Donald Trump said his words to Enrique Pena Nieto had been strong and straightforward.
He tried to put behind him his previous comments on Mexicans by saying those in the US had made a “great contribution”.
“I have a great feeling for Mexicans. They are amazing people,” he said.
Donald Trump said he had employed many Mexicans and that they were “beyond reproach, spectacular people with strong values of faith and community”.
He said: “We recognize and respect the right of either country to build a physical barrier or wall on any of its borders.”
But he said there was no discussion on who would pay for the wall.
Donald Trump had earlier threatened to stop cash earned by Mexicans based in the US being sent home until the country paid for it to be built.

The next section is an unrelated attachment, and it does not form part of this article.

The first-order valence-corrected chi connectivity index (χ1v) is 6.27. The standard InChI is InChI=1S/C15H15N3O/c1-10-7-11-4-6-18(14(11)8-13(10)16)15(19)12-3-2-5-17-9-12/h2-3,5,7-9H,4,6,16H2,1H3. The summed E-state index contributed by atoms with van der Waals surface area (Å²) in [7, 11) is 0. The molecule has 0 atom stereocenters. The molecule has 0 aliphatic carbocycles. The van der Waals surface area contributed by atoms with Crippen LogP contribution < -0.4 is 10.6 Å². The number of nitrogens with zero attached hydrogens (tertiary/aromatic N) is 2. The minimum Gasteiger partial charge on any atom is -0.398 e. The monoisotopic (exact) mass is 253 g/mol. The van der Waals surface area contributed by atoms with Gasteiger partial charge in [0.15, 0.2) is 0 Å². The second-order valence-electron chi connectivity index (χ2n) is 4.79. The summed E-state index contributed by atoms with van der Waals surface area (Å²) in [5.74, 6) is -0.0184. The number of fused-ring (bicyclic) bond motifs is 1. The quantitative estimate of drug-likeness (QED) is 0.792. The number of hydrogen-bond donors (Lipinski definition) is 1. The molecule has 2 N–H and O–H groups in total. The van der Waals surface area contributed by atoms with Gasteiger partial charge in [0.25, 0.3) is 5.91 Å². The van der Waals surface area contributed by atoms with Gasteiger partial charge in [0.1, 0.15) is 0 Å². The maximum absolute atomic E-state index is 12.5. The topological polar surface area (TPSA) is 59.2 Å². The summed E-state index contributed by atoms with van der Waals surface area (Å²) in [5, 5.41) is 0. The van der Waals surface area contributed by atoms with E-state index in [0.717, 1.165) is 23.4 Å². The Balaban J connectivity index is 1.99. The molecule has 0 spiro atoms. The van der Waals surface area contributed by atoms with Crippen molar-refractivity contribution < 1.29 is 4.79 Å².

He concluded by saying he was honored by President Pena Nieto’s invitation to visit, adding: “I call you a friend.”
Enrique Pena Nieto accepted there were border challenges but pointed out the massive contribution Mexicans have made to the US, and that “six million jobs rely on exports to Mexico”.
He said: “My priority is to protect Mexicans wherever they may be. That is my responsibility. Mexicans in the US are honest people, hard-working people who respect their families, their community and the law. They deserve everybody’s respect.”
President Pena Nieto has invited both candidates to visit Mexico, but has faced criticism at home over Donald Trump.
Former Mexican President Vicente Fox earlier told CNN: “We don’t like him. We don’t want him. We reject his visit.”
Former First Lady Margarita Zavala also tweeted: “We Mexicans have dignity, and we reject your hate speech.”
At least two demonstrations have been planned in Mexico City.
Hillary Clinton’s campaign has not yet said if she will travel to Mexico.